Self-Editing for Fiction Writers: How to Be Your Own Critic

Some of the links below are affiliate links, which means that if you choose to make a purchase, I will earn a commission. This commission comes at no additional cost to you.

Whether you are publishing traditionally or self-publishing, you should have an outside editor take a look at your work. To make their job easier, and to help you get more for your money, you need to edit your work on your own first.

Self-Editing for fiction writers can be tricky. For starters, we love our own work so darn much. Otherwise, why would we be writing it? And we picked our words/characters/scenes for a reason, which makes it hard for us to make the tough cuts.

So how do we do an effective job of self-editing? I've got a few tips for you.

Edit Your Own Book by Reading Like Your Audience

As I am going through my own book, I try to read it as if I am my ideal reader. (P.S. My ideal reader is a twenty-something girl who spends her free time on Hello Giggles, sings regularly in conversation and tends to wears a lot of pink. Comment below if you're any of the above.)

Anyway, this helps me get out of my own brain for a second and focus on what's actually working/not working in the story.

This tactic really works if you have a specific person in mind. For instance, let's say I decide to read a chapter through the eyes of my sister. Since my sister and I think differently, I'm able to pick up on issues I wasn't able to before, by asking the questions she might ask.

Where I look at something emotionally, she might come from a more logical standpoint. It's a right brain/left brain thing. It's important to avoid assuming that everyone is going to interpret the story as you would. 

Kill Your Darlings and Don’t Be Precious with Your Work

Editing is hard. It's not going to be a simple, "I skimmed it, all done!" You can read more about my editing technique here. In the first round of macro edits, this is where you're going to find the big, plot-shifting changes.

If you read through your story and think to yourself, "I really don't think that character is serving a big enough purpose," then you should make the cut. Even if he/she is inspired by your late, great beloved puppy.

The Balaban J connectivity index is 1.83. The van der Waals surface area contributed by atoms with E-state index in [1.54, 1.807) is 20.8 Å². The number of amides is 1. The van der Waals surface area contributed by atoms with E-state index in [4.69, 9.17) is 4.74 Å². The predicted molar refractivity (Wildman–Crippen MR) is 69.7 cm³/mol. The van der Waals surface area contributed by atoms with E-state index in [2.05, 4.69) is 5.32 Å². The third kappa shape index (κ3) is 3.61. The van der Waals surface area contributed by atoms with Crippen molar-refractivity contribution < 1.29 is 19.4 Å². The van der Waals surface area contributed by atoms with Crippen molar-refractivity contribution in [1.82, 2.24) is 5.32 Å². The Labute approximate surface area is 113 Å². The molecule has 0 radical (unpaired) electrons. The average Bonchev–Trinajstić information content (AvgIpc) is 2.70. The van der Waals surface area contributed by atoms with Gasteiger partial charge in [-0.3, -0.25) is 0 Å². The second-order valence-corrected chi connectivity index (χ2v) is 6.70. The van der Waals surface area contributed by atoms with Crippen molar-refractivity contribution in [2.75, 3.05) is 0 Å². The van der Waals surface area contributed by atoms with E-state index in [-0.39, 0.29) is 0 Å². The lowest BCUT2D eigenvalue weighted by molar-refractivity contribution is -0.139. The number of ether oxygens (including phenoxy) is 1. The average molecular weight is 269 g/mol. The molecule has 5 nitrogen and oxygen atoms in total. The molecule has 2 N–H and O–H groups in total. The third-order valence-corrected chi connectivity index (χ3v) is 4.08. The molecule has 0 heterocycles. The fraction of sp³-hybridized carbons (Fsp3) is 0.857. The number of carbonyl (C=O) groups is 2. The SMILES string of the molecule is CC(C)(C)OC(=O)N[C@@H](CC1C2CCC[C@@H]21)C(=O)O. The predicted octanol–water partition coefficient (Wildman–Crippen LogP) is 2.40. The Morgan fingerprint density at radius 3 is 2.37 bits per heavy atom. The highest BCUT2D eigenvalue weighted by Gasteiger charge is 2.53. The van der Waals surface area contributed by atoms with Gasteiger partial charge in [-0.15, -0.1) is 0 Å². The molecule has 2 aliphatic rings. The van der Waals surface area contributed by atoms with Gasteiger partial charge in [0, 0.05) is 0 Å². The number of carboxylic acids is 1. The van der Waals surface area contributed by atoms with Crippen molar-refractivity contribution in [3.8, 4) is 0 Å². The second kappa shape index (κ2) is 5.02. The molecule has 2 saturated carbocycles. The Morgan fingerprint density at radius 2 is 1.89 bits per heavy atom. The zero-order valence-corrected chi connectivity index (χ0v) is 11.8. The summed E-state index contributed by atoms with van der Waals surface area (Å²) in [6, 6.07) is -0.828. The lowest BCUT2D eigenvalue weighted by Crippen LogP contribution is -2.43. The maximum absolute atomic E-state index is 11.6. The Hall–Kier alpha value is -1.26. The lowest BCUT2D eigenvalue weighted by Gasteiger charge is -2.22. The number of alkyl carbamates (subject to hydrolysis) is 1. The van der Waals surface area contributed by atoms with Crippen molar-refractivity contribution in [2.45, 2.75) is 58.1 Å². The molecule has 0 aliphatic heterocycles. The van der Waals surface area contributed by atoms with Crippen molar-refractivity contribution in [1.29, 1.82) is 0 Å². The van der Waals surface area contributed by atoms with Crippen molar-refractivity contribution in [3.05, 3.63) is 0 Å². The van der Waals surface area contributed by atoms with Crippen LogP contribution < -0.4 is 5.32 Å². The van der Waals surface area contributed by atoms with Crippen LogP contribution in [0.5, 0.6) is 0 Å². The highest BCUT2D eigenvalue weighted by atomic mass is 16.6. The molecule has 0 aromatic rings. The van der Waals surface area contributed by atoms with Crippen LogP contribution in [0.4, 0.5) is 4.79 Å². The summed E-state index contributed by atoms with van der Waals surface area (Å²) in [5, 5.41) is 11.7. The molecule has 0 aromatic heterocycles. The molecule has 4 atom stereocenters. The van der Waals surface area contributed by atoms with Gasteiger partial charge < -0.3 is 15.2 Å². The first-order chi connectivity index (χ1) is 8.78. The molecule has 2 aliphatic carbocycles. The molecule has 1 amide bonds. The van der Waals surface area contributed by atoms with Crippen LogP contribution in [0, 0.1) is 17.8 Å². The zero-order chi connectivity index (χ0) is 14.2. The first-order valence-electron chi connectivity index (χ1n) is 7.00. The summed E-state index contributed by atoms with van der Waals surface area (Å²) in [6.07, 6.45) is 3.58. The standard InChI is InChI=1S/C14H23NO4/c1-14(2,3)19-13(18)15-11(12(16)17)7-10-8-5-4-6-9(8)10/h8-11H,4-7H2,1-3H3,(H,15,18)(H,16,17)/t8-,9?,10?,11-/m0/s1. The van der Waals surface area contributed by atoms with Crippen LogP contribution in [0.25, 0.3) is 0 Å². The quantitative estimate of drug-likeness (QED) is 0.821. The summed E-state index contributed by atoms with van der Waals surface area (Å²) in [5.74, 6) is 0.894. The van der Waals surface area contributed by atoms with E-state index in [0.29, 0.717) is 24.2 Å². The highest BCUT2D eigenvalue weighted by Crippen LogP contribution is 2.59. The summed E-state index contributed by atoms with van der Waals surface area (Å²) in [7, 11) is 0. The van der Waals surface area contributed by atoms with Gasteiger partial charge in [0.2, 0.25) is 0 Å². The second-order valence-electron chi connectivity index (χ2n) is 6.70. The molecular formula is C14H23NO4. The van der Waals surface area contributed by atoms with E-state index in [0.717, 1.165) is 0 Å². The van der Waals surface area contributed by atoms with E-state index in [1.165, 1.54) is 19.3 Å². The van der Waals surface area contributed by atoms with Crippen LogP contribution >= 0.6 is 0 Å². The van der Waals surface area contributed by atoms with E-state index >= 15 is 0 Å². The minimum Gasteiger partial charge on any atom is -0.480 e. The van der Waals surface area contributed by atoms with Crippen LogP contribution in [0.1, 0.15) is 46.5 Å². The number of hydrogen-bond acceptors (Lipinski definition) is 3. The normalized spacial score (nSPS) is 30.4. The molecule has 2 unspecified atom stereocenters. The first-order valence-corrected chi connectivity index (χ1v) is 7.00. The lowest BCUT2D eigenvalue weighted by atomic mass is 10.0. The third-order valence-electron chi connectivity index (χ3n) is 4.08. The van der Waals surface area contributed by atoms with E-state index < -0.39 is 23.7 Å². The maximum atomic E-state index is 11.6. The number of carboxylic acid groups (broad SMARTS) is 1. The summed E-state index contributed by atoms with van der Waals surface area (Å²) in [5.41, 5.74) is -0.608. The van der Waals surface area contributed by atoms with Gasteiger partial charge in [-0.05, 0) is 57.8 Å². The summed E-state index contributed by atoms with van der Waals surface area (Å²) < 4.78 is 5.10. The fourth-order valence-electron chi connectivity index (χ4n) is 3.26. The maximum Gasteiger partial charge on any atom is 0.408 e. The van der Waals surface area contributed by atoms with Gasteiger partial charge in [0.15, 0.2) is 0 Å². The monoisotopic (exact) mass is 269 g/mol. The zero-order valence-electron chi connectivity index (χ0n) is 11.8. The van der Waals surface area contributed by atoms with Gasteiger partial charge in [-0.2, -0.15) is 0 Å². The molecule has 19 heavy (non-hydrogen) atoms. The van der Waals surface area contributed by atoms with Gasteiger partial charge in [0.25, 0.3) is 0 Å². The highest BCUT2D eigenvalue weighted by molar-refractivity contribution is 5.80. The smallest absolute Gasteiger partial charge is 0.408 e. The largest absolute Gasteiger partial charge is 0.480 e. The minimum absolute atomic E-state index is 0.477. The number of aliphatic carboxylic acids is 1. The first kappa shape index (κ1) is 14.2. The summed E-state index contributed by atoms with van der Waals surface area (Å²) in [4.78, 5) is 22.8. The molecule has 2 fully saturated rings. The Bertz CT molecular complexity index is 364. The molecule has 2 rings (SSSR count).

When it comes to making serious changes, your mind needs to focus on the greater good. You need to ask the tough questions: 

  • Does this serve the overall story?

  • Does this further the character development?

  • Is this scene distracting?

Chances are if you're seeing something wrong, your reader will too.

Proofread Like a Professional

Proofreading is SUPER tough, but even more so when you are checking your own work. By this point, you have read your manuscript dozens of time, so you truly need a fresh pair of eyes.

Recently, I came across Grammarly, which has saved me a massive amount of time. Grammarly is a free proofreading tool that I added as a plug-in on my browser. This way, it can easily proofread everything I type from blog posts to social media posts to my manuscript!

I can also upload my draft directly into Grammarly’s dashboard and check for errors there. This tool has been a life-saver for me. I find it to be incredibly accurate and another level of editing that makes my work shine! I highly recommend it.

The #1 Writing Tool

Hire a Book Editor and Don’t Submit a Sloppy Draft

You finished a book. That's pretty freaking cool. And I'm sure you're just dying to send it off to editing, pick your cover designer and have all of your friends read it. (I'm saying this from experience, obviously.)

But don't forget to take it slow. Don't send your work to an editor until it's practically glowing. You wouldn't turn in a C paper, knowing that you're capable of an A, would you? No. So don't do this with your book.

Spend hours, days and weeks giving every last word some serious thought. Then, when you feel you've done your best, send it off.

Need a little extra help? 

DISCUSSION TIME: What are your best editing techniques? What are your biggest pitfalls?